California health officials: Teens using marijuana could develop brain damage

FILE - In this Dec. 6, 2012, file photo, a person holds a freshly-rolled marijuana joint just after midnight at the Space Needle in Seattle. (AP Photo/Ted S. Warren, File)

SAN FRANCISCO (KRON) — San Francisco health officials are warning the public on Thursday that teens using marijuana could develop brain damage.

This comes as San Francisco prepares for the legal sale of adult-use pot in January.

“With the loosening of restrictions for adults, and the expected surge in cannabis businesses and advertising, it is crucial that teenagers know the facts,” said Barbara Garcia, who is the San Francisco Health Director. “Young people are smart. We need to support them with clear information about the new law, the risks of cannabis use and how to withstand the influence of targeted advertising.”

In Nov. 2016, California voters approved Proposition 64, which made non-medical pot available for sale. Only those who are 21 years old and older can use pot recreationally.

Officials say 71 percent of San Francisco high school students have never used cannabis, which is lower than the national average of 59 percent, according to a 2015 study by the National Drug Early Warning System.

“Using cannabis is not something that every teenager does, despite the myths and messages to the contrary,” Garcia said. “We’d like to keep it that way and support youth in their decision-making. We want to make sure they know that cannabis is still illegal if you’re under 21.”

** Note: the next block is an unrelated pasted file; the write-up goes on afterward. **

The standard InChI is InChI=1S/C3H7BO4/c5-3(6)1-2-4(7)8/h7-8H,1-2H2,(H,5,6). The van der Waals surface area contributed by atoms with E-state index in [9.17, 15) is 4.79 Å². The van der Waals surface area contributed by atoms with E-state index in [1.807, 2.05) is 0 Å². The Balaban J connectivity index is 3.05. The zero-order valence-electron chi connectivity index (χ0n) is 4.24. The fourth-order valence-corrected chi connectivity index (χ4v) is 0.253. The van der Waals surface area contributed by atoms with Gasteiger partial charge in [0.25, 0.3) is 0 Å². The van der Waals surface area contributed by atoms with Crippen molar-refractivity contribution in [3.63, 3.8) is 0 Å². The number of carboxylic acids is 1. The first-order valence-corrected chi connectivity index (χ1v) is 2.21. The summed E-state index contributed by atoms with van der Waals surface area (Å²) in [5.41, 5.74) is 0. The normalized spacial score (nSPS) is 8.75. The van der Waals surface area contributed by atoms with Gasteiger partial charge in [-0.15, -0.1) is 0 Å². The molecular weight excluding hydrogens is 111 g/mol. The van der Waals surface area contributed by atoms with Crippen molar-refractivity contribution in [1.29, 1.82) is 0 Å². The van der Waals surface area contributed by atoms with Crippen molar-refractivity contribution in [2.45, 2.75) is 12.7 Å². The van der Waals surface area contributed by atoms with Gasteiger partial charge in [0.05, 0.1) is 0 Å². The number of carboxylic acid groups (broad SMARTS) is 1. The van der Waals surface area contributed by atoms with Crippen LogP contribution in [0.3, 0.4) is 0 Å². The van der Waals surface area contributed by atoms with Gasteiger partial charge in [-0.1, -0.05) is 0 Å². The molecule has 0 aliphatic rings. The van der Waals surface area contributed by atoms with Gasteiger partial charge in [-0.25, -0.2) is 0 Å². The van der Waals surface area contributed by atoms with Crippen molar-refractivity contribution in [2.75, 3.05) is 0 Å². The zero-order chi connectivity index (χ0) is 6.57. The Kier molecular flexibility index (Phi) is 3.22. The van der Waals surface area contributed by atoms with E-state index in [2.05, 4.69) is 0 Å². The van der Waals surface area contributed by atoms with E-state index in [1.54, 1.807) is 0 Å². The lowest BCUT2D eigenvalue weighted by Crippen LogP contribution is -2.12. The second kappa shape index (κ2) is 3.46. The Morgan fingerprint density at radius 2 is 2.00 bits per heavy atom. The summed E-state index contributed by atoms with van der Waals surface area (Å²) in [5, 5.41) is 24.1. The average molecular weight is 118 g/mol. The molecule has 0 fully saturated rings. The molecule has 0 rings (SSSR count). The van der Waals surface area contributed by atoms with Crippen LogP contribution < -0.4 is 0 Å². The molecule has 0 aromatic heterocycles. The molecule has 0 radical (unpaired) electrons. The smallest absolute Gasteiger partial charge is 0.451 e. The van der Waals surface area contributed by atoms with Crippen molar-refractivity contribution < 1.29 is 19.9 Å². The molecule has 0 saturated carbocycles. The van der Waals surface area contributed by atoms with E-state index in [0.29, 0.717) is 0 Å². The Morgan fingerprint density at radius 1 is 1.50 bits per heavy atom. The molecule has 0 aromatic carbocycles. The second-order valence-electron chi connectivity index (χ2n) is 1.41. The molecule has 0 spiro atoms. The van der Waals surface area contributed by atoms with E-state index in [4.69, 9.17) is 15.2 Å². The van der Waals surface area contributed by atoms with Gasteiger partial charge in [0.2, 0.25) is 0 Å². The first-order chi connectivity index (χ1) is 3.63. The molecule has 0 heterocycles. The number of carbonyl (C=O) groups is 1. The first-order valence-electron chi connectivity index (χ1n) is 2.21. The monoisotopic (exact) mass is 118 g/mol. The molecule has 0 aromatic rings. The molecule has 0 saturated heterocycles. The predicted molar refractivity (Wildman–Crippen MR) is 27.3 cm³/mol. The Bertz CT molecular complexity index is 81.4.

Doctors suggest waiting until your mid-20s to start using pot.

“Delaying cannabis consumption is the smart thing you can do for your brain, which is still developing into your 20s,” San Francisco Health Officer Dr. Tomas Aragon. “While you are young, cannabis can harm your memory and ability to learn and pay attention. It also impairs driving, and you can get a DUI by driving high.”

Officials say other possible dangers of teens using pot include the increased risk of respiratory illness and decreased motivation and memory. This can inhibit youth from reaching their goals as they grow into adulthood, officials said. provides commenting to allow for constructive discussion on the stories we cover. In order to comment here, you acknowledge you have read and agreed to our Terms of Service. Commenters who violate these terms, including use of vulgar language or racial slurs, will be banned. Please be respectful of the opinions of others and keep the conversation on topic and civil. If you see an inappropriate comment, please flag it for our moderators to review.

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